Most prospective 50% of Queensland now off limits for Christmas present and future

The Queensland government has launched a sneak attack on the living standards of all Australians on the eve of Christmas by effectively banning new oil and gas exploration and production from the Lake Eyre Basin according to the Australian Institute for Progress.

Institute Executive Director Graham Young said that the Lake Eyre Basin covers around 50% of the state, including most of the areas prospective for oil and gas, so this is a body blow to the industry and all who depend on it.

“The government has dropped this at a time when they know it will get little attention from the public because they want to hide their surrender to the environmental lobby.

“Premier Miles is also hypocritical because just days ago he acknowledged the importance of gas as a transition fuel.

“Until, and if, pumped hydro is put in place in Queensland, we will need gas-fired power stations as the only technology that can sustainably back-up the grid.

“Yet with a gas shortage looming he has made it impossible to go looking for more in the areas where it is most likely to exist.”

Mr Young urged Queenslanders to look around them this Christmas and see how many items would not exist without oil and gas.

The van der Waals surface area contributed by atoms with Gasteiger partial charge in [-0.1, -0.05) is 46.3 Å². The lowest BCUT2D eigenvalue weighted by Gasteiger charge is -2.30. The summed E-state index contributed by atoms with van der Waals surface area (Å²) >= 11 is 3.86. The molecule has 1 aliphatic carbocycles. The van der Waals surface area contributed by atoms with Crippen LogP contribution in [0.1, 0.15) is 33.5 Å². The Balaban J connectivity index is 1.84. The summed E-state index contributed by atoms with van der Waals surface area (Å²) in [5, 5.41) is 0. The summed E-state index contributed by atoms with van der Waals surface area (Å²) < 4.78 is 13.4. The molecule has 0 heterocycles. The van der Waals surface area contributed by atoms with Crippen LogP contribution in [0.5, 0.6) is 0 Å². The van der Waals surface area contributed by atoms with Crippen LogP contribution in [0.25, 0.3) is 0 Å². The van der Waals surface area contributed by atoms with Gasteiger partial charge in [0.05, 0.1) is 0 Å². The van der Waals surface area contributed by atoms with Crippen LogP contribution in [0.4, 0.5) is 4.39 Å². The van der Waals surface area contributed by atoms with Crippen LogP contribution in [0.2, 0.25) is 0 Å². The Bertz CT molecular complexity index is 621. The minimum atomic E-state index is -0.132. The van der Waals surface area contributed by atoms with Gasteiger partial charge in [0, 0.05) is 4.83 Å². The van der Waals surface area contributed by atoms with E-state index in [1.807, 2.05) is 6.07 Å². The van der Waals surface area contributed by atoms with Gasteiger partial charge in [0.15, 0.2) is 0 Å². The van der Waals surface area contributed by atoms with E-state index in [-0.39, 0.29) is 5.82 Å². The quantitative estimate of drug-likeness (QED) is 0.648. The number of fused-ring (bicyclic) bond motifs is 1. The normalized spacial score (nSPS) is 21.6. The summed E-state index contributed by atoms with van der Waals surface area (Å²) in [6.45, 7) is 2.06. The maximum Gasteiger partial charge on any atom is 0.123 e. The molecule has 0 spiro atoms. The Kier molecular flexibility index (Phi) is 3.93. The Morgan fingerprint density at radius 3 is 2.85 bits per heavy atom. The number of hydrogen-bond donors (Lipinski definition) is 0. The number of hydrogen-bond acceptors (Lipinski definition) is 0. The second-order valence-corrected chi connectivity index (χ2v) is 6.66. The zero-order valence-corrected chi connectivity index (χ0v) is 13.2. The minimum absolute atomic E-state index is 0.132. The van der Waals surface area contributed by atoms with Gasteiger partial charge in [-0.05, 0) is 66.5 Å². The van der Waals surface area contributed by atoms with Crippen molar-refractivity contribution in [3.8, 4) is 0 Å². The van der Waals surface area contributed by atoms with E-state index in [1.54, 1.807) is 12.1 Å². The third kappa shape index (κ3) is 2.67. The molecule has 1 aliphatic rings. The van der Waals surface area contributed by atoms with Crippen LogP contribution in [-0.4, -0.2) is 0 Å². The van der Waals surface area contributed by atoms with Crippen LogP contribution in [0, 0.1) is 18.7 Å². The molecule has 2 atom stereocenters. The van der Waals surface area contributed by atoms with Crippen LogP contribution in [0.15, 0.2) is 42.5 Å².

“If you’re lucky enough to find a Tesla sitting under your Christmas tree, just check out the tyres it sits on and realise they are a petroleum by-product, and all the plastics externally and internally are manufactured from gas.

“Without gas you wouldn’t have a windscreen because you can’t make glass without the heat it produces.

“Let’s hope you can still afford a hearty lunch, but without fertilisers, another gas product, you won’t be able to in future.”

Mr Young said that without gas coal-fired power stations will need to be around longer so as to avoid blackouts.

“If you want to reduce CO2 emissions, and need a fossil fuel, then you would have to choose gas over coal or oil any day for its drastically lower emissions.”

Mr Young said it was ironic this policy was announced at a time when the world’s oil security was being put at risk by terrorist actions in the Red Sea’

“Our national security is at risk because our oil reserves are so low, we have so little domestic refining capacity, and so little domestic supply, yet here we have a state premier putting that security at even greater risk at a time when the risk has never been more apparent.

“It’s a bah humbug of a decision.”